Finally, how should the title be understood? Its source, the English FORBIDDEN MUSEUM, is not logical because what is forbidden cannot be accessible. But it is enough to add a single letter for the proposed wordplay here combining the word FOUR (four) with the word BIDDEN (offered or proposed) to make sense. Or at least more sense. Unlike in the ‘Dagome iudex’ regest, in which letters were rather subtracted. Kuśmirowski also does not fully explain the meaning of the title. He only imposes it on another notion, which does not disappear; both, or rather one on top of the other, FOUR-BIDDEN on FORBIDDEN completes what we are dealing with: our memory imposed on the memory of objects.
When a historian takes a palimpsest parchment in his hand, he usually reads a newer record first because it is clearer. And then he delves into the older layer. It is less readable and therefore more mysterious and, as such, more attractive. If we look closer at the whole of Robert Kuśmirowski’s work, we will also see this erased, forbidden area that overshadows our perception of reality.

Robert Kuśmirowski – artist, performer, creator of installations, objects, photographs, drawings. He studied at the Faculty of Art of the Institute of Fine Arts at Maria Curie-Skłodowska University in Lublin, where he received his diploma in the studio of Monumental Sculpture of Prof. Sławomir Andrzej Mieleszka. Scholarship holder at the Metal and Modelling Workshop of the University of Rennes 2 and BeauxArts Rennes. Associated with the Foksal Gallery Foundation in Warsaw, Johnen Galerie in Berlin, Guido Costa Projects in Turin. Most of his works are based on reconstructing and copying old objects, documents, photographs, or rather on creating their deceptively similar imitations. Usually, they do not have their specific prototype, but only evoke the material culture of a certain era. However, they are always characterized by obsessive accuracy and meticulousness. Larger installations also reveal the artist’s passion for collecting. In this way, Kuśmirowski refers to the memory, history and nostalgia that accompanies visual culture from the distant and slightly closer past slowly disappearing underneath. Thanks to this, his works also reveal a vanitative theme – the recreation of a bygone material culture becomes a way of dealing with the subject of short term, transitoriness and death. His actions and performance activities are similar, sometimes supplemented by the music he composes. The problem of the passing of time should be regarded as one of the most important threads in the artist’s work. In 2004, he was nominated for the Paszporty Polityki award, and in 2005, he won this award in the visual arts category. He has taken part in exhibitions in Poland and abroad. Called “genius of dummies,” “brilliant imitator.” Curator and organizer of many art exhibitions.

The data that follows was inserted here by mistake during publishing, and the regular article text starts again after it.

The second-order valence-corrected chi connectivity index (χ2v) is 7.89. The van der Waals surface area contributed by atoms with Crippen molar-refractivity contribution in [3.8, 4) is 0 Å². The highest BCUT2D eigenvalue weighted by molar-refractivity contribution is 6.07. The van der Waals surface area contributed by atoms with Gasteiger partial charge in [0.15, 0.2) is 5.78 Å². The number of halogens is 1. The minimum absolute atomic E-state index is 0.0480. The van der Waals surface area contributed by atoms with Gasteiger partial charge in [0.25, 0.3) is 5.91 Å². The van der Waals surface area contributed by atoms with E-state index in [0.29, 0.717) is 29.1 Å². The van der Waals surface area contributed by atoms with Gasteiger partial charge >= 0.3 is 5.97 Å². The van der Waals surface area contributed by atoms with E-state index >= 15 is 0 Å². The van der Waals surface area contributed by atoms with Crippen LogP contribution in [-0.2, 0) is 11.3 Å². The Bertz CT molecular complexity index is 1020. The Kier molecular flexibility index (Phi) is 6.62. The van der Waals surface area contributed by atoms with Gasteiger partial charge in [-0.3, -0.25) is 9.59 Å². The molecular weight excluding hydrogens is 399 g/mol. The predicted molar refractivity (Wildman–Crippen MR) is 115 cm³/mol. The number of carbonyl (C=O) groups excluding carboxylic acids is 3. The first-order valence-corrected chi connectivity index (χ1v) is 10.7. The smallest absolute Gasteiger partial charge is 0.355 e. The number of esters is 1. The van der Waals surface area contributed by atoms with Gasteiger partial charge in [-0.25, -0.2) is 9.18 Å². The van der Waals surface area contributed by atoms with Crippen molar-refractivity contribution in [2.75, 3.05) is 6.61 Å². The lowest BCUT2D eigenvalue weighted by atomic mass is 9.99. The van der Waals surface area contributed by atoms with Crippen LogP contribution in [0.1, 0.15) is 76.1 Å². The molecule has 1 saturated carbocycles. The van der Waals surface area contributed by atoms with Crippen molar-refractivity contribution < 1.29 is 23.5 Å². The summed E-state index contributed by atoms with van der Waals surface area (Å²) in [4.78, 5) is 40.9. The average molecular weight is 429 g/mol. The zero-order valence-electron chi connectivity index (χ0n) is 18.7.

Anda Rottenberg – graduated in art history from the University of Warsaw. Active critic since 1966. Articles and essays published in most European languages, as well as in Japanese and Korean; wrote such books as “Sztuka w Polsce 1945-2005”, 2005; “Przeciąg – teksty o polskiej sztuce lat 80”, 2009; “Proszę bardzo”, 2009; “Już trudno (wywiad Doroty Jareckiej)”, 2014; “Berlińska depresja”, 2017; “Lista”, 2019; numerous monographs and albums on Polish and foreign artists.
Since 1980, she has been a curator and co-curator of some hundred Polish and international exhibitions, among others I Kwanju Biennale, South Korea; Aspects-Positions 1949-1999, 50 Years of Art in Middle Europe (Vienna-Budapest-Barcelona-Birmingham 2000); L’Autre Moitie de l’Europe (Galerie Nationale du Jeu de Paume 2000/2001, Paris); Where is Abel, Thy Brother, Zachęta Gallery, Warsaw, 1995; Forgetting, Weseburg Museum, Bremen, 2000; Continental Breakfast, Belgrad 2004; Warszawa/Moskwa-Moskwa/Warszawa, Zachęta Gallery Warsaw/Tretiakowskaya Gallery Moscow, 2004/2005; Obok. Polska-Niemcy, 1000 lat historii w sztuce, Martin-Gropius-Bau, Berlin, 2011; Void, Nowy Sącz, 2012; UNI/JA-UNI/ON, Lublin 2013; Postęp i higiena, Zachęta Gallery, Warsaw, 2014/2015; Perspektywa wieku dojrzewania, Muzeum Śląskie, Katowice, 2018
Commissioner of the Polish Pavilion at the Venice Biennale of Art 1993–2001; curator of Polish participation in the Sao Paulo Biennale 1997; 2001; 2004; 2008
Academic work at the PAN Art Institute 1973-1986. Founder of, among others, EGIT Foundation (1986), Soros Center of Contemporary Art, Warsaw (1992), Instytut Promocji Sztuki Foundation (1995). Director of Zachęta – National Art Gallery in Warsaw (1993-2001), Chairperson of the Programme Council and Programme Director of the Museum of Modern Art in Warsaw (2005-2007).
Teaching work at the Jagiellonian University, the University of Warsaw and the Academy of Fine Arts in Warsaw. Visiting lecturer: Bard College, USA; Aalto University, Helsinki, Kunstakademie, Munich.
Member of the Board of the Manifesta 1 Foundation; Member of the Selection Committee for the Position of the Director of Documenta 12. Member of international associations: AICA, CIMAM, IKT.
Fellow Wissenschaftkolleg zu Berlin 2015/2016
Currently, she acts as an independent author and curator.
Since 2012, she has been running her own programme Andymateria on TOK FM radio.
Since 2017, head of the culture department at Vogue.pl.

Beginning of the exhibition 09.07.2020, 6 pm
20 Gdańska St.
End of the exhibition: 23.08.2020